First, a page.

"Measure for Measure," Vocabulary from Act 1

According to both human and divine laws, which of the characters developed by William Shakespeare can measure up?

This list focuses on restraint. Here are links to our lists for the play: Act 1, Act 2, Act 3, Act 4, Act 5

Here is a link to the full text: Measure for Measure
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Activities for this list:

definitions & notes only words
  1. thrifty
    mindful of the future in spending money
    Spirits are not finely touched
    But to fine issues, nor nature never lends
    The smallest scruple of her excellence
    But, like a thrifty goddess, she determines
    Herself the glory of a creditor
    Both thanks and use.
  2. scruple
    uneasiness about the fitness of an action
    Nor need you, on mine honor, have to do
    With any scruple.
    The literal meaning of the Latin root refers to a sharp stone. This connects to the definition of "a unit of apothecary weight equal to 20 grains," which is suggested by the previous example. Here, the noun is used figuratively to suggest uneasiness (which can be caused by a stone in one's shoe); it also hints that the Duke is testing Angelo's scruples ("motivation deriving from moral principles").
  3. qualify
    make more specific
    Your scope is as mine own,
    So to enforce or qualify the laws
    As to your soul seems good.
    The verb also means "prove capable or fit; meet requirements." While this definition does not fit the example, it is suggested by the exchange: the Duke argues that nature gave Angelo good qualities that he must use, while Angelo replies that there should be more tests to prove his qualification for ruling Vienna (which, to flatter the Duke, Angelo qualifies with the adjectives "noble" and "great").
  4. discretion
    the trait of judging wisely and objectively
    I do not relish well
    Their loud applause and aves vehement,
    Nor do I think the man of safe discretion
    That does affect it.
    The noun also means "knowing how to avoid embarrassment or distress." While this trait can be seen as wise, too much of it can also be a sign of self-consciousness. In avoiding public appearances that should confirm his strength and protection, the Duke places his own insecurity above the needs of his people.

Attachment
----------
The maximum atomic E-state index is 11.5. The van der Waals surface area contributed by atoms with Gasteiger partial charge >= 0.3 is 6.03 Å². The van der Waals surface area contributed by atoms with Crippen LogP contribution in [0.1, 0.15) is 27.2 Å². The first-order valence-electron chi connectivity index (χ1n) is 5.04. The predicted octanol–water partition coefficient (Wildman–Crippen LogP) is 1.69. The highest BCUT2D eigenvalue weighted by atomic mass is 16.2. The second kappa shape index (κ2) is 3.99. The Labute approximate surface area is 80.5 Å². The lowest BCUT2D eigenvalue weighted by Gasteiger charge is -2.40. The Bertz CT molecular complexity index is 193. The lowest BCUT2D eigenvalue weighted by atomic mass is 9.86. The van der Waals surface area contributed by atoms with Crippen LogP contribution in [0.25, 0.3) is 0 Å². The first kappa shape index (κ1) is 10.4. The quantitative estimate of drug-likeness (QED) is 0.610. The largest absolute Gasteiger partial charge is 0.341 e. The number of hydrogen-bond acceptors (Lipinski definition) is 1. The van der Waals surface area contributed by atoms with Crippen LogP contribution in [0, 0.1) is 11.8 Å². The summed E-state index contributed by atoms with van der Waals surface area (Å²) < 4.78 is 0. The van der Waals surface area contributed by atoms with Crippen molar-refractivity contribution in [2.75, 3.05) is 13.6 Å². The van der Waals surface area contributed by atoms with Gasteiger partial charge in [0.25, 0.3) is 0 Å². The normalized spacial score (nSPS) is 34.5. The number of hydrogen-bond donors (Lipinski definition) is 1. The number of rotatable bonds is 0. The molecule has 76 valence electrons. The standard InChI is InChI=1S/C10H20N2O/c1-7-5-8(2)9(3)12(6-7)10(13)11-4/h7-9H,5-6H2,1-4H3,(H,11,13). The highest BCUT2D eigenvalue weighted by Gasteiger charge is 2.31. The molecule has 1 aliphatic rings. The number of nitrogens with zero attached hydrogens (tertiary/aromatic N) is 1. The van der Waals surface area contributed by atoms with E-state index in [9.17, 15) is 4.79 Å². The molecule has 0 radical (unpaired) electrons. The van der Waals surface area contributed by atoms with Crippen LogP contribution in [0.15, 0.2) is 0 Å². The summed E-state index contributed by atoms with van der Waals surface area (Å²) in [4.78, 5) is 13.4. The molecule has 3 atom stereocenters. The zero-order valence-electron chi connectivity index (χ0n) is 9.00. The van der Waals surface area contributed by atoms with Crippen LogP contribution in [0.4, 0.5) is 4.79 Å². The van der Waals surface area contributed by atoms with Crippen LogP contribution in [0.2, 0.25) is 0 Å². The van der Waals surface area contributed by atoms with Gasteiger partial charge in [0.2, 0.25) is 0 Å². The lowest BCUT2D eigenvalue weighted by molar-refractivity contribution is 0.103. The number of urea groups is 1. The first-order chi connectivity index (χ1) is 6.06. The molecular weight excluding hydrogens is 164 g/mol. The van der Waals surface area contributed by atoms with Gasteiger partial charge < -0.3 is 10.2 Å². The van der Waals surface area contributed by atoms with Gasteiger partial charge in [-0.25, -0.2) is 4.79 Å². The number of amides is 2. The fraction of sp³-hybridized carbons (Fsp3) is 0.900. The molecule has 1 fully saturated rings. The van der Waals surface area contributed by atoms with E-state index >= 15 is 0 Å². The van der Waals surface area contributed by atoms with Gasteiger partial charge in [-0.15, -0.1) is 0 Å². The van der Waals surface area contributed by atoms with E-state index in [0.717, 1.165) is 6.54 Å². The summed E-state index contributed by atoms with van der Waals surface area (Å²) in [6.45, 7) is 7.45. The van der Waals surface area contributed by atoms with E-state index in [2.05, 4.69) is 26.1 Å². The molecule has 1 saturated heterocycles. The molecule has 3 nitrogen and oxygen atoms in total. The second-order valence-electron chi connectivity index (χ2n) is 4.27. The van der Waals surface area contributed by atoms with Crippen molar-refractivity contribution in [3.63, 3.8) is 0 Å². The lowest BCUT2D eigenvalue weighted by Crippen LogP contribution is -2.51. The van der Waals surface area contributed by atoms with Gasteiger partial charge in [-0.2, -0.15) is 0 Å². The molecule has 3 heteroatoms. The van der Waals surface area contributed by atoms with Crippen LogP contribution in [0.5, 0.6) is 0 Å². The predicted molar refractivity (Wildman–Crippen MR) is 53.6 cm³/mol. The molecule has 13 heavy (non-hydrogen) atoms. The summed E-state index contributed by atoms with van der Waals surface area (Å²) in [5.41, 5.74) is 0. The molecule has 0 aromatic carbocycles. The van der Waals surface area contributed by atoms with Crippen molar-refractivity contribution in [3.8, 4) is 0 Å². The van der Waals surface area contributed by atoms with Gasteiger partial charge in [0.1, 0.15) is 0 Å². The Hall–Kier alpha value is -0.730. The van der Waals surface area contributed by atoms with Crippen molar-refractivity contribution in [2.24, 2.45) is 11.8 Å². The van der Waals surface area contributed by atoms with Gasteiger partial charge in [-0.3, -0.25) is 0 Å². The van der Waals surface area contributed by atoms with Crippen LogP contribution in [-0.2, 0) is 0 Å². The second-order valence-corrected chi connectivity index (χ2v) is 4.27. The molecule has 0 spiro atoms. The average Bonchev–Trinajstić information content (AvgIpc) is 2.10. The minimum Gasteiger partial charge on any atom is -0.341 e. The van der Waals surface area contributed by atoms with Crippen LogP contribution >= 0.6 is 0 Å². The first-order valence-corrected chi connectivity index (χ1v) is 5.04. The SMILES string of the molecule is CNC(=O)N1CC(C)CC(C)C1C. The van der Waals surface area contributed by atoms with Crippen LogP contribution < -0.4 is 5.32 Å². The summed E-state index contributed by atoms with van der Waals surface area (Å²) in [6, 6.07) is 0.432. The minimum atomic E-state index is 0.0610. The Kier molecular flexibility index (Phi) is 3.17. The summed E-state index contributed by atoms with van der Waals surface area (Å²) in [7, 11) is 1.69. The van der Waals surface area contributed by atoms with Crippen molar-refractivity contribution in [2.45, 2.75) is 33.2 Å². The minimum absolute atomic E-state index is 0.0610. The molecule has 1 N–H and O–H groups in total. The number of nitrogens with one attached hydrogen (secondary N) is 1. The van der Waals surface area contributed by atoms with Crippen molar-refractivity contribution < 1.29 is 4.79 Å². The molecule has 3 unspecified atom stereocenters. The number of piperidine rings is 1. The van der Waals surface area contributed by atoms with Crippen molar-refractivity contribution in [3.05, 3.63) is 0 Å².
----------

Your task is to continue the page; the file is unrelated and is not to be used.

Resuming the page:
5. sanctimonious
    excessively or hypocritically pious
    Thou conclud’st like the sanctimonious pirate that went to sea with the ten commandments but scraped one out of the table.
    In Latin, "sanctus" means "holy" and "monium" is a suffix meaning "state, condition" so the English adjective sounds like it should be a compliment. But it is used as an insult here to describe a pirate who changes religious laws to suit his own desires. Most of the characters who claim to be moral will be revealed as sanctimonious, especially the ironically named Angelo.
  6. poverty
    the state of having little or no money and possessions
    Thus, what with the war, what with the sweat, what with the gallows, and what with poverty, I am custom-shrunk.
  7. commit
    cause to be admitted, as a person to an institution
    Bear me to prison, where I am committed.
    As a participial adjective, "committed" also means "associated in an exclusive sexual relationship." While that is true for Claudio, he uses the word negatively here to describe being committed to prison. This is for committing ("perform an act, usually with a negative connotation") the crime of impregnating a woman he is emotionally committed to but has not yet publicly and legally married.
  8. authority
    persons who exercise control over others
    Thus can the demigod Authority
    Make us pay down for our offense, by weight,
    The words of heaven: on whom it will, it will;
    On whom it will not, so; yet still ’tis just.
  9. immoderate
    beyond reasonable limits
    As surfeit is the father of much fast,
    So every scope by the immoderate use
    Turns to restraint.